Prospective representation of navigational goals in the human hippocampus

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Science  10 Jun 2016:
Vol. 352, Issue 6291, pp. 1323-1326
DOI: 10.1126/science.aaf0784

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Brain activity to represent the future

How do humans navigate from A to B? Brown et al. developed a virtual reality task to investigate the neural representations that support human navigational planning. Highly specific activity of the hippocampus and related brain areas represented the future locations to which participants eventually moved. Network-level interactions of the hippocampus with the prefrontal cortex thus enable flexible representation of planned destinations.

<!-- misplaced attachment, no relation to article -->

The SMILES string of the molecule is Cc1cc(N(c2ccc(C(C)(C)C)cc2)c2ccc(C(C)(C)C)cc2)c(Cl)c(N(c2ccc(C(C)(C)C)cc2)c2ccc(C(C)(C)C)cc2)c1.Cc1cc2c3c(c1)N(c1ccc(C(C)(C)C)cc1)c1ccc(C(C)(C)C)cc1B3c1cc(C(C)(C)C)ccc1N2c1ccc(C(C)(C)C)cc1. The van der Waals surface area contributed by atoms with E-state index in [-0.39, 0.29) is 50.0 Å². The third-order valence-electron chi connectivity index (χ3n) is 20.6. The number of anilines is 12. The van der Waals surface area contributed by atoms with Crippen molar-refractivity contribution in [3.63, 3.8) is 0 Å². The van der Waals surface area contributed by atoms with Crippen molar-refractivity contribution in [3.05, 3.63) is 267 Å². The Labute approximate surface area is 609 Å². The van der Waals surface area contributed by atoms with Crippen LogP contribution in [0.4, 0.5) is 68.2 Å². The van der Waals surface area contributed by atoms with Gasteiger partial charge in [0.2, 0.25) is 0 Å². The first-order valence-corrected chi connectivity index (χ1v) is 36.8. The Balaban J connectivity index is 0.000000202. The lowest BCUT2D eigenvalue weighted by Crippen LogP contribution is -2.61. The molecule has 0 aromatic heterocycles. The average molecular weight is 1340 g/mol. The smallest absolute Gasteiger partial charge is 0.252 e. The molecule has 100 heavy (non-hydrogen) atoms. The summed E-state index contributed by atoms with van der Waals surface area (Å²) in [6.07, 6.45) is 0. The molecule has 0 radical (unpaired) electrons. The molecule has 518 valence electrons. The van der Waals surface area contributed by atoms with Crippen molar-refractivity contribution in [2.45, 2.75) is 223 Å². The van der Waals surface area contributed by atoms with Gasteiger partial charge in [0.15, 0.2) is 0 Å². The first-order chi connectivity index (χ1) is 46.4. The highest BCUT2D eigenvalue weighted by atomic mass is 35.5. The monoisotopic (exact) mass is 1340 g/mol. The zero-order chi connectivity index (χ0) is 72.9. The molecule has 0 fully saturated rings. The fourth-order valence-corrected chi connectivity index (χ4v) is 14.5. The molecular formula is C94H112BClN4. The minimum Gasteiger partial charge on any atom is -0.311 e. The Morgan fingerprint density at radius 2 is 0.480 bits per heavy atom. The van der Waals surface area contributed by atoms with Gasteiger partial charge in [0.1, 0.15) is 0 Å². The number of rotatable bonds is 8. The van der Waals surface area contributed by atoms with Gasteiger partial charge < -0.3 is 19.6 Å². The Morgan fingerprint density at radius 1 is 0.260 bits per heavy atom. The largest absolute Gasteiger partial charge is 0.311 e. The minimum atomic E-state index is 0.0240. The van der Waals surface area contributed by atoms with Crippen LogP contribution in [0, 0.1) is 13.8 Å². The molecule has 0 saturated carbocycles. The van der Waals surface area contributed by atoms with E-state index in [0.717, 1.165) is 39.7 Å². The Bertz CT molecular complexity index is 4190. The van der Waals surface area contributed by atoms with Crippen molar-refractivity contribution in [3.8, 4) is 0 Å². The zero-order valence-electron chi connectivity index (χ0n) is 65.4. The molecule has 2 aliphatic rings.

Science, this issue p. 1323


Mental representation of the future is a fundamental component of goal-directed behavior. Computational and animal models highlight prospective spatial coding in the hippocampus, mediated by interactions with the prefrontal cortex, as a putative mechanism for simulating future events. Using whole-brain high-resolution functional magnetic resonance imaging and multi-voxel pattern classification, we tested whether the human hippocampus and interrelated cortical structures support prospective representation of navigational goals. Results demonstrated that hippocampal activity patterns code for future goals to which participants subsequently navigate, as well as for intervening locations along the route, consistent with trajectory-specific simulation. The strength of hippocampal goal representations covaried with goal-related coding in the prefrontal, medial temporal, and medial parietal cortex. Collectively, these data indicate that a hippocampal-cortical network supports prospective simulation of navigational events during goal-directed planning.

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